This modular prefabricated system is based on hexagons, often considered nature’s most efficient shape, to create a home not dissimilar to a beehive’s honeycombs. Hexagon modules have been used to great effect in the HiveHaus allowing a house with a small floor space to feel incredibly spacious.
Each room features several sets of wall-to-floor windows allowing plenty of light in and offering panoramic views. To save space sliding doors have been used between modules and circular skylight have been incorporated into every module giving the house an almost futuristic, Star Wars feel.
Hexagonal rooms might seem harder to furnish and live in than the rectangular spaces we have become accustomed to but they actually work really well in Barry Jackson’s HiveHaus. For example a hexagonal bedroom is perfect as the honeycomb shape allows the bed to be positioned in the middle of the room with the spaces on either side tapering in to allow access without wasting space.
Likewise the living space feels more cosy and communal as seating in a many-faceted room tends to point inwards. Extraordinarily, the rear wall which houses a log burning stove can be opened in its entirety.
Hexagons to me are a far more practical and aesthetically pleasing shape than the often sought after circular or rounded rooms seen in modern architecture programs such as Grand Designs.
Rounded walls and windows are notoriously difficult – and therefor expensive – to build, and don’t have flat surfaces against which to position furniture leading to a lot of wasted space. The hexagon theme of HiveHaus even continues to the bathroom which features hexagonal tiles on its walls and floor.
The only possible criticism I could have on HiveHaus is the quality of the exterior finishes, particularly the white plastic panels and the white fixtures holding them in place. In my opinion HiveHaus should have either tried to retain an industrial appearance and made these bolts a contrasting colour so as not to try and hide them or to try and achieve a minimalistic look by finding an alternative seamless solution.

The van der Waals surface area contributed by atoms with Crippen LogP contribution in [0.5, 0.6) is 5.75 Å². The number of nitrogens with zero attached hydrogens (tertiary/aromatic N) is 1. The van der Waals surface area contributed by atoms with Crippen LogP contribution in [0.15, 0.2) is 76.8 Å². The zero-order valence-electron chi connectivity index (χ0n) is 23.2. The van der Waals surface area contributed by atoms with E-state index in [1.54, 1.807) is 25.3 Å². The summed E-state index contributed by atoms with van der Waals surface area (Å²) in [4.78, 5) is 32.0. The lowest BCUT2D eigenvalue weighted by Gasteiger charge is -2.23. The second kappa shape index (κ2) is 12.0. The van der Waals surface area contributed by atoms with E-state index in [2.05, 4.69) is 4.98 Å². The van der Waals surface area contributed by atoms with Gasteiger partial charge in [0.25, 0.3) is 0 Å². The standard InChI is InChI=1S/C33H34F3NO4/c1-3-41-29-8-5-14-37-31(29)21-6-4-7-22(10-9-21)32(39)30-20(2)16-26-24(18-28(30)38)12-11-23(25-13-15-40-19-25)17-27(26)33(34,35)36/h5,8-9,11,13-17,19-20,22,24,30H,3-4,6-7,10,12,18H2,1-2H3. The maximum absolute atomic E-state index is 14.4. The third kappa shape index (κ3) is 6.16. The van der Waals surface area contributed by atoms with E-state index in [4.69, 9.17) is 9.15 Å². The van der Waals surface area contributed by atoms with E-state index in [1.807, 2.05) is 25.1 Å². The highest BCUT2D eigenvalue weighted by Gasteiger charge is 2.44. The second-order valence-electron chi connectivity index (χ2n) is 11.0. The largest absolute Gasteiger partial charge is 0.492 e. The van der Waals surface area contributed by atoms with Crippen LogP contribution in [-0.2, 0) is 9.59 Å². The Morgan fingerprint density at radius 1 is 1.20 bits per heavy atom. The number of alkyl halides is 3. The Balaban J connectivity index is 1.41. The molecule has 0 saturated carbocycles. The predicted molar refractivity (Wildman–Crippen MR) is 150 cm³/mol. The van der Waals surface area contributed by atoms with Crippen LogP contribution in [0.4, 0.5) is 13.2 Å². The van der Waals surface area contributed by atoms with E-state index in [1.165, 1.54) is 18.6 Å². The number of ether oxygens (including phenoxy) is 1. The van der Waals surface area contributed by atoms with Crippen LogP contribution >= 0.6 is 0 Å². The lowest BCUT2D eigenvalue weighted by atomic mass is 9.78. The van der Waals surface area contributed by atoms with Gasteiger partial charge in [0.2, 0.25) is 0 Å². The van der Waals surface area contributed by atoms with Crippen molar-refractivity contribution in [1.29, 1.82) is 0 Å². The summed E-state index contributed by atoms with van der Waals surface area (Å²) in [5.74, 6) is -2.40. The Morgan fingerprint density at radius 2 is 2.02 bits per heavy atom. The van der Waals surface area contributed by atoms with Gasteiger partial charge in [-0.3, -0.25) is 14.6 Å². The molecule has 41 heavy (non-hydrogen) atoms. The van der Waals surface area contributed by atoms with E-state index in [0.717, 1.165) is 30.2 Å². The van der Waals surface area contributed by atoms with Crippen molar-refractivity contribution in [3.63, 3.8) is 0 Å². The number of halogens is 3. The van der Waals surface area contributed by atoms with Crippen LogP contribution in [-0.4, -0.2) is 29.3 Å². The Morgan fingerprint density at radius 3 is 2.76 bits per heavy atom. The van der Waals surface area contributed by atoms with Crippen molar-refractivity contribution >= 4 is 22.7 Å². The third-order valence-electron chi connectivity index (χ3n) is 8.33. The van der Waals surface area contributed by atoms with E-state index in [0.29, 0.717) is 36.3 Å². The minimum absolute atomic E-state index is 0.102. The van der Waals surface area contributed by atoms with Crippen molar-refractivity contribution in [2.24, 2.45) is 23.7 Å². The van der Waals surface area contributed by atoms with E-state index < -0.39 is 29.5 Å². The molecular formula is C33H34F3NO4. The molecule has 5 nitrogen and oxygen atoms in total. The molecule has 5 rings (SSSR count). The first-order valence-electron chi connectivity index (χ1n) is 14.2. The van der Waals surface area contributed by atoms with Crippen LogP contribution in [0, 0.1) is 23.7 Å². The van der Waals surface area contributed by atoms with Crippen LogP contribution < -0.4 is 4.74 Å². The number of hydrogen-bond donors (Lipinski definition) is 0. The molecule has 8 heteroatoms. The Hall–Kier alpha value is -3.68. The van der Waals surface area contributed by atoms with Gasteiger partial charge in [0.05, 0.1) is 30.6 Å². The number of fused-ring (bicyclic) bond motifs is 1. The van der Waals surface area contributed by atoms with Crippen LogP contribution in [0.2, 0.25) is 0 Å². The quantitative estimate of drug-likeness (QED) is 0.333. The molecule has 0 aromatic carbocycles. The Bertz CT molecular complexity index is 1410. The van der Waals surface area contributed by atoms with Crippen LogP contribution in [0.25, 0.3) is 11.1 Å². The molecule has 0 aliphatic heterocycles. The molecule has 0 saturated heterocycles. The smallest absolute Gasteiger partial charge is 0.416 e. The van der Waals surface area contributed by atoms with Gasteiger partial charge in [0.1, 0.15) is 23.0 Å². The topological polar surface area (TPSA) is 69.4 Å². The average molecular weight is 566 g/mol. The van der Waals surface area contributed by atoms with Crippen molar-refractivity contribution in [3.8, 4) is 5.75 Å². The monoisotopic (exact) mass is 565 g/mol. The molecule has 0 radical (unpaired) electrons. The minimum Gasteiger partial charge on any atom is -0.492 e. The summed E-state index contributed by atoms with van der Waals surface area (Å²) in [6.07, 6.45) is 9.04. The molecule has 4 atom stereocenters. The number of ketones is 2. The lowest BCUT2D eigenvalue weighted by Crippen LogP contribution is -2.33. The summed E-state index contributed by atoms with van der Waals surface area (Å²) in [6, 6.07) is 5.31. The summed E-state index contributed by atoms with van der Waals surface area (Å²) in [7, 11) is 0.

Personally I’d love to see a white-washed cedar clad version. However this is merely a prototype of a low cost housing solution and so perhaps this kind of critique is misplaced.
The HiveHaus was recently featured on Channel 4‘s George Clarke’s Amazing Space which you can view on YouTube here. It’s one of several small space projects featured in the program and so you’ll have to fast forward to the end to see the finished HiveHaus (although the programs are definitely worth a watch if you have time). Unfortunately I suspect these YouTube videos won’t be accessible to those outside of the UK but there are other ways to access the program online through less savoury routes.
UPDATE 30/04/2014: The aforementioned YouTube video is currently set as private but you can also view a lower quality capture of the George Clarke’s Amazing Spaces segment here, as well as a 10 minute clip of Barry Jackson showing some guests around his Hivehaus here.
HiveHaus is a new modular building concept developed by Barry Jackson. This low cost housing solution has a lot of potential and to prove it, the designer remortgaged his house and built the first HiveHaus for his family home which can be expanded with more modules over time.
Detailed prices such as those offered by Ecospace aren’t yet available but it was briefly stated in the aforementioned program that each pod costs roughly £10,000. However it’s unclear as to whether this price includes any internal fittings and I suspect more complex modules such as bathroom pods would cost slightly more. Either way HiveHaus has the potential to be a remarkably low cost housing solution and as pondered on George Clarke’s Amazing Spaces: ‘Why hasn’t this been done before?’
UPDATE (30/04/2014): HiveHaus are currently working on a Configuration App for their modular living spaces to allow users to customise their own set ups. At first glance the application looks very detailed offering a vast array of build options, and users will be shown the cost of their creation’s materials within the app instantly.
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